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United Way of Forsyth County brings the community and its resources together to solve problems that no one organization can address alone.

Press Release: United Way of Forsyth County Announces Day of Action June 21, 2019

WINSTON-SALEM, NC —United Way of Forsyth County Invites the Community to Join in the Day of Action June 21, 2019.

On and around June 21 each year, tens of thousands of people across the globe volunteer to fight for the health, education and financial stability of every person in every community. United Way’s Day of Action provides opportunities for volunteers, donors and advocates to be part of solutions that make a real difference in people’s lives.

On Friday June 21, from 9am- 3pm, United Way of Forsyth County will work to assist seniors in the Place Matters Neighborhoods with home repairs and landscaping.

Community Engagement Manager Tahja Gaymon notes, “United Way of Forsyth County recognizes there are seniors in our community who do not have the financial means to make the necessary repairs or upkeep for their homes. For this reason, we are organizing volunteers throughout the community who will come together to do home repairs, painting and landscaping for seniors in our Place Matters community. “

Please contact Tahja Gaymon at Tahja.gaymon@uwforsyth.org for more information. To volunteer : https://www.signupgenius.com/go/70a0a45a8a72fa6ff2-united

For more information about the United Way, visit www.forsythunitedway.org

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United Way of Forsyth County brings the community and its resources together to solve problems that no one organization can address alone.

Progress to Zero Update

It is the beginning of May.  As of today we still have 13 folks on our By-name list and 17 on the not By Name list.  This number hasn’t changed much over the last 5 months.  Of the 13 people on the BNL,  9 of them are in a supportive housing program.  These nine folks have been matched to a PSH program for an average of 114 days and not housed.  The longest folks have been matched to PSH is for 114 days.  The shortest match is 35 days.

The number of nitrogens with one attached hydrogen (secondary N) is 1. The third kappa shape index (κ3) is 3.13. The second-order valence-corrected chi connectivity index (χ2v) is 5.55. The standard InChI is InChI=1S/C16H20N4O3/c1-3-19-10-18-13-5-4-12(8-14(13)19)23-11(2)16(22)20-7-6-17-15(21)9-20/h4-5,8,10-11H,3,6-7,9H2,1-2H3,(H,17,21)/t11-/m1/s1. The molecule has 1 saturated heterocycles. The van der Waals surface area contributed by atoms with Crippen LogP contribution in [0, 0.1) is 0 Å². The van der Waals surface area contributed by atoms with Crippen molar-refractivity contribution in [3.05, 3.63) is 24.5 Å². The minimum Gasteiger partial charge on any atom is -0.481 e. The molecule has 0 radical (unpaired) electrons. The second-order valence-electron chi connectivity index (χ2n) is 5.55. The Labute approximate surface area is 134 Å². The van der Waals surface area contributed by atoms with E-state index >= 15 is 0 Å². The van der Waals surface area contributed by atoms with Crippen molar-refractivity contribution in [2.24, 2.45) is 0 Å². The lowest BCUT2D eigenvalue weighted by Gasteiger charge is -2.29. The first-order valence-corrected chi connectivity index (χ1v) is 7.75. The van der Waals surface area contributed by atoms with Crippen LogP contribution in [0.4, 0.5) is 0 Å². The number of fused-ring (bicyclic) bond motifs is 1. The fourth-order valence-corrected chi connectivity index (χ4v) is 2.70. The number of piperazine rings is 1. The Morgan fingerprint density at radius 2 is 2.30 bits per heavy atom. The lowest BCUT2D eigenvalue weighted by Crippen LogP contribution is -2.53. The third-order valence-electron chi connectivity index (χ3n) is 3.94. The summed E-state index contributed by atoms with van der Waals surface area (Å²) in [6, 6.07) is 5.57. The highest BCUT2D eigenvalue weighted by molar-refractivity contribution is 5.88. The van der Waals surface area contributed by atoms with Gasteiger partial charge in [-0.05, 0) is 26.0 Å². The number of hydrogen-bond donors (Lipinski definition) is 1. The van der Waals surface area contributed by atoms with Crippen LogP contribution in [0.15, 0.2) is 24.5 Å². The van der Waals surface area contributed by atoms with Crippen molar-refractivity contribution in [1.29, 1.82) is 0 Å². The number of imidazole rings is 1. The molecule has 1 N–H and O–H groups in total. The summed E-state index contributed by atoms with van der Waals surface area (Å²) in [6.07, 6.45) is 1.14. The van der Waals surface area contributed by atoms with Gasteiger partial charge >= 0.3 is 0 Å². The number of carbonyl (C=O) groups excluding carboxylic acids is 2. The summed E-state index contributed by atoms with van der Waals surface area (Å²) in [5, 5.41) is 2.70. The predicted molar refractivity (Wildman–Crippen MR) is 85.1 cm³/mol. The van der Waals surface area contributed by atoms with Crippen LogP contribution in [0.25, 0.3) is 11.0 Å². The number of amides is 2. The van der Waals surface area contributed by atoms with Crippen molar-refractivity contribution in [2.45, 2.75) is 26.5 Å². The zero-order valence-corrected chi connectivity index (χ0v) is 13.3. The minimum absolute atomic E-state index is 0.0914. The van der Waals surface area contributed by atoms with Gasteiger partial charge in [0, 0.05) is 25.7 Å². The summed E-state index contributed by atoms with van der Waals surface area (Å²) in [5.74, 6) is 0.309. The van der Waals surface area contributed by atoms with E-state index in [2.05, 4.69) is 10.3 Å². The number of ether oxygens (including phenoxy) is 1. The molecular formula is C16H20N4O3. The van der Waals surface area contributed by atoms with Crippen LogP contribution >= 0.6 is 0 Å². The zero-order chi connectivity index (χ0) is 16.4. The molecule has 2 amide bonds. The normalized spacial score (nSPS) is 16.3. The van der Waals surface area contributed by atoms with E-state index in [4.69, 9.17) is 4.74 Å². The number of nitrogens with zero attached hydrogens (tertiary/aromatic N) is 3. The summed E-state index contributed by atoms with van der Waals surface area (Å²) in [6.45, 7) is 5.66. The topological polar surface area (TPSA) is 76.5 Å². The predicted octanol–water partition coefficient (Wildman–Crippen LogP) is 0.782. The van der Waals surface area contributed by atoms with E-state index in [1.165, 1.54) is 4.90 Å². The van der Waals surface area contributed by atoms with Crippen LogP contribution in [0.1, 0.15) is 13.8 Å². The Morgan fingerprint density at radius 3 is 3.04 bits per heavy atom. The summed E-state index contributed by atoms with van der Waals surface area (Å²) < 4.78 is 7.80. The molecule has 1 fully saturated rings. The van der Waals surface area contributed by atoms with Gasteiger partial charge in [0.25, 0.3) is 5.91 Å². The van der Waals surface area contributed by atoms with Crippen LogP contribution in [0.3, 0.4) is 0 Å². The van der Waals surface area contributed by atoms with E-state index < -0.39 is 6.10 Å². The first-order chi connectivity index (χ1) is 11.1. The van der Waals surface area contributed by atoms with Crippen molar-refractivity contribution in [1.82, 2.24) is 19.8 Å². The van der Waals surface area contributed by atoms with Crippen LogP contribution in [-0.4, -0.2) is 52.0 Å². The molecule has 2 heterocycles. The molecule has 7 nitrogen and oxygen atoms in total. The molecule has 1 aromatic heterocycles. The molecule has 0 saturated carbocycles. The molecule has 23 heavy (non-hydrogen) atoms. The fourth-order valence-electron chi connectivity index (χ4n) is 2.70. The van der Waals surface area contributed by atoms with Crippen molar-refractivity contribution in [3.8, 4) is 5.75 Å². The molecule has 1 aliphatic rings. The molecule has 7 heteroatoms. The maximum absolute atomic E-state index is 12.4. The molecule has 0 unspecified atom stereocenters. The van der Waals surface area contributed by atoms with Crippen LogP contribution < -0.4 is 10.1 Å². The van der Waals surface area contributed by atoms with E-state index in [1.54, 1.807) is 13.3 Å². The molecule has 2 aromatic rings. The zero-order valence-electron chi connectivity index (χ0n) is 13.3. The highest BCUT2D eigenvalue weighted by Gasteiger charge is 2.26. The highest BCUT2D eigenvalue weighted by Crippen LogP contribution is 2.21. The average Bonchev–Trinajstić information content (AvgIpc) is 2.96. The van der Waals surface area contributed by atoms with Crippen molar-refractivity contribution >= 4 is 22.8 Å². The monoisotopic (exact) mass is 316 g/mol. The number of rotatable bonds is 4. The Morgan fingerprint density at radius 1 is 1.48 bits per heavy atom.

This week we have also been confronted with a woman, who is both chronically homeless and pregnant who has been rejected for service by every PSH program and no realistic plan has been developed for her.

If we are going to end chronic homelessness, we have to do better by these folks.  What changes are necessary in order to speed up the time it takes for people matched in PSH to get housed?  What changes do we need to make to ensure that no one who is matched to PSH is rejected by every provider without a realistic housing solution?

These are questions we all must help find the answers or rather then making progress towards ending chronic homelessness, we will again see these numbers rise.

Andrea S. Kurtz

Progress to Zero Update

From: Andrea Kurtz , Senior Director, Housing Strategies, United Way of Forsyth County
In my call with our BFZ coach this week, Eddie asked me, what would help create the sense of urgency in our CoC that would propel us to meet our goal of ending Chronic Homelessness. So this week, I’m inviting the team to email me what they think will help create the urgency we need as a CoC to improve our system of care to help the 13 folks on our By Name List (BNL) and 17 folks on our not by-name list (nBNL) get housed (Note: the BNL are people who have consented to some service that connects them to our CoC, the nBNL are folks who outreach services have identified as homeless but have not consented to services connected to the CoC)and what changes do we need to make to ensure that people who are not chronically homeless don’t age into chronic status.
As we reflect on my question this week, think how far we have come. And we have come very far. In 2005, we estimated there were over 200 chronically homeless folks in our community. We were not sophisticated enough to even accurately count them all. Now, we know them all, by name. We have the tools to assess their vulnerabilities and goals. We have the systems to target supportive housing resources to the most vulnerable based on community determined priorities. We have data on programs’ success in placing people in permanent housing, on recidivism from these programs, on the flow of people in and out shelter, and many other markers of system function. You can see in our metrics that shifts have happened.